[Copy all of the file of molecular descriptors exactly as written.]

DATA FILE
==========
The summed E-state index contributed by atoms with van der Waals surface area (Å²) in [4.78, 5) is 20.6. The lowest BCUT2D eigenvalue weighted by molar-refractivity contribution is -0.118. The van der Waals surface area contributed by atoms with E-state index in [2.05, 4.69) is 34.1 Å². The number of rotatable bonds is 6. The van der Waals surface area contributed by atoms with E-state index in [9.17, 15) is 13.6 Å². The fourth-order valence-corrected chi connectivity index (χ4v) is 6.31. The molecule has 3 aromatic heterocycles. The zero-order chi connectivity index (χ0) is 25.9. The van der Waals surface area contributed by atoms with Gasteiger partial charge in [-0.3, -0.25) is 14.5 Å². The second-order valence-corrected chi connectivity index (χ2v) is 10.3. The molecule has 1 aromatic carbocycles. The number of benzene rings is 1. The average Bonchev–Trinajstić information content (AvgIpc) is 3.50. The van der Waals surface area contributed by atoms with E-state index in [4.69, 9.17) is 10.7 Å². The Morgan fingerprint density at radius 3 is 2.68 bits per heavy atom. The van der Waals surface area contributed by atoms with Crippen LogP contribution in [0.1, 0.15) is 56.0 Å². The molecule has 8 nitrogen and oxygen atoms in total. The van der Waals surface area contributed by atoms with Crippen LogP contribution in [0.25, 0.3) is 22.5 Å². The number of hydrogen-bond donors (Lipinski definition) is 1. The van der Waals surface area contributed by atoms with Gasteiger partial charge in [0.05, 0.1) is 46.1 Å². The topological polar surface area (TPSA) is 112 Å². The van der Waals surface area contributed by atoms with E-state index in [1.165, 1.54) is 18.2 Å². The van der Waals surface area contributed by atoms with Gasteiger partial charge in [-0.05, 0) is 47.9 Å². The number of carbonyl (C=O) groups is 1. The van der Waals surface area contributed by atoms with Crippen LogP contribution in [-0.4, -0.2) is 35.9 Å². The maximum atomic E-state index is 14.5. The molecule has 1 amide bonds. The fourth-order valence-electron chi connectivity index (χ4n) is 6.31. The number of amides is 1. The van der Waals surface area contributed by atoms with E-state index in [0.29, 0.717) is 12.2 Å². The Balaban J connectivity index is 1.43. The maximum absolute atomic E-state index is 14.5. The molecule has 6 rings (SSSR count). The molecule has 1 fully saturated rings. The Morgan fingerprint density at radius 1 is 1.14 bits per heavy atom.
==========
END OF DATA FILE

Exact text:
The summed E-state index contributed by atoms with van der Waals surface area (Å²) in [4.78, 5) is 20.6. The lowest BCUT2D eigenvalue weighted by molar-refractivity contribution is -0.118. The van der Waals surface area contributed by atoms with E-state index in [2.05, 4.69) is 34.1 Å². The number of rotatable bonds is 6. The van der Waals surface area contributed by atoms with E-state index in [9.17, 15) is 13.6 Å². The fourth-order valence-corrected chi connectivity index (χ4v) is 6.31. The molecule has 3 aromatic heterocycles. The zero-order chi connectivity index (χ0) is 25.9. The van der Waals surface area contributed by atoms with Gasteiger partial charge in [-0.3, -0.25) is 14.5 Å². The second-order valence-corrected chi connectivity index (χ2v) is 10.3. The molecule has 1 aromatic carbocycles. The number of benzene rings is 1. The average Bonchev–Trinajstić information content (AvgIpc) is 3.50. The van der Waals surface area contributed by atoms with E-state index in [4.69, 9.17) is 10.7 Å². The Morgan fingerprint density at radius 3 is 2.68 bits per heavy atom. The van der Waals surface area contributed by atoms with Crippen LogP contribution in [0.1, 0.15) is 56.0 Å². The molecule has 8 nitrogen and oxygen atoms in total. The van der Waals surface area contributed by atoms with Crippen LogP contribution in [0.25, 0.3) is 22.5 Å². The number of hydrogen-bond donors (Lipinski definition) is 1. The van der Waals surface area contributed by atoms with Gasteiger partial charge in [0.05, 0.1) is 46.1 Å². The topological polar surface area (TPSA) is 112 Å². The van der Waals surface area contributed by atoms with E-state index in [1.165, 1.54) is 18.2 Å². The van der Waals surface area contributed by atoms with Gasteiger partial charge in [-0.05, 0) is 47.9 Å². The number of carbonyl (C=O) groups is 1. The van der Waals surface area contributed by atoms with Crippen LogP contribution in [-0.4, -0.2) is 35.9 Å². The maximum atomic E-state index is 14.5. The molecule has 1 amide bonds. The fourth-order valence-electron chi connectivity index (χ4n) is 6.31. The number of amides is 1. The van der Waals surface area contributed by atoms with E-state index in [0.29, 0.717) is 12.2 Å². The Balaban J connectivity index is 1.43. The maximum absolute atomic E-state index is 14.5. The molecule has 6 rings (SSSR count). The molecule has 1 fully saturated rings. The Morgan fingerprint density at radius 1 is 1.14 bits per heavy atom.